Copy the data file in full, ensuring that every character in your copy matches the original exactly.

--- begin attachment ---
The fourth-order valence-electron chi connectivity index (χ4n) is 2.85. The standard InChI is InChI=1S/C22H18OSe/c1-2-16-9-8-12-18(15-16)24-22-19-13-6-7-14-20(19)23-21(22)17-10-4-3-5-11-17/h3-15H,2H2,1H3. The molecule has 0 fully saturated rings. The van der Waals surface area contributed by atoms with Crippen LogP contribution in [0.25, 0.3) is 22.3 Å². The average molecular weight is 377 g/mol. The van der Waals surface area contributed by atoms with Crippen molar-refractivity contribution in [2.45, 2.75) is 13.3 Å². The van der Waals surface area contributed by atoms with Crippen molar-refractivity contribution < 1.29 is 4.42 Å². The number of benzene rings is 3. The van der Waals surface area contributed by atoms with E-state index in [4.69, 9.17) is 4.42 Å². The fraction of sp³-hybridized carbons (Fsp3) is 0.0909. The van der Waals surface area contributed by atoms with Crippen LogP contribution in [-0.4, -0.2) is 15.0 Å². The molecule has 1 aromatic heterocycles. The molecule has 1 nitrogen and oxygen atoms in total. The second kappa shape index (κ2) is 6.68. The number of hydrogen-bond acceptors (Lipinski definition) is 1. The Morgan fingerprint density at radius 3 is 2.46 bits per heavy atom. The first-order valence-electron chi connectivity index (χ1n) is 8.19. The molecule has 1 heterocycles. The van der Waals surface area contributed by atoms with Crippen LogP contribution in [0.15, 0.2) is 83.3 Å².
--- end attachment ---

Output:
The fourth-order valence-electron chi connectivity index (χ4n) is 2.85. The standard InChI is InChI=1S/C22H18OSe/c1-2-16-9-8-12-18(15-16)24-22-19-13-6-7-14-20(19)23-21(22)17-10-4-3-5-11-17/h3-15H,2H2,1H3. The molecule has 0 fully saturated rings. The van der Waals surface area contributed by atoms with Crippen LogP contribution in [0.25, 0.3) is 22.3 Å². The average molecular weight is 377 g/mol. The van der Waals surface area contributed by atoms with Crippen molar-refractivity contribution in [2.45, 2.75) is 13.3 Å². The van der Waals surface area contributed by atoms with Crippen molar-refractivity contribution < 1.29 is 4.42 Å². The number of benzene rings is 3. The van der Waals surface area contributed by atoms with E-state index in [4.69, 9.17) is 4.42 Å². The fraction of sp³-hybridized carbons (Fsp3) is 0.0909. The van der Waals surface area contributed by atoms with Crippen LogP contribution in [-0.4, -0.2) is 15.0 Å². The molecule has 1 aromatic heterocycles. The molecule has 1 nitrogen and oxygen atoms in total. The second kappa shape index (κ2) is 6.68. The number of hydrogen-bond acceptors (Lipinski definition) is 1. The Morgan fingerprint density at radius 3 is 2.46 bits per heavy atom. The first-order valence-electron chi connectivity index (χ1n) is 8.19. The molecule has 1 heterocycles. The van der Waals surface area contributed by atoms with Crippen LogP contribution in [0.15, 0.2) is 83.3 Å².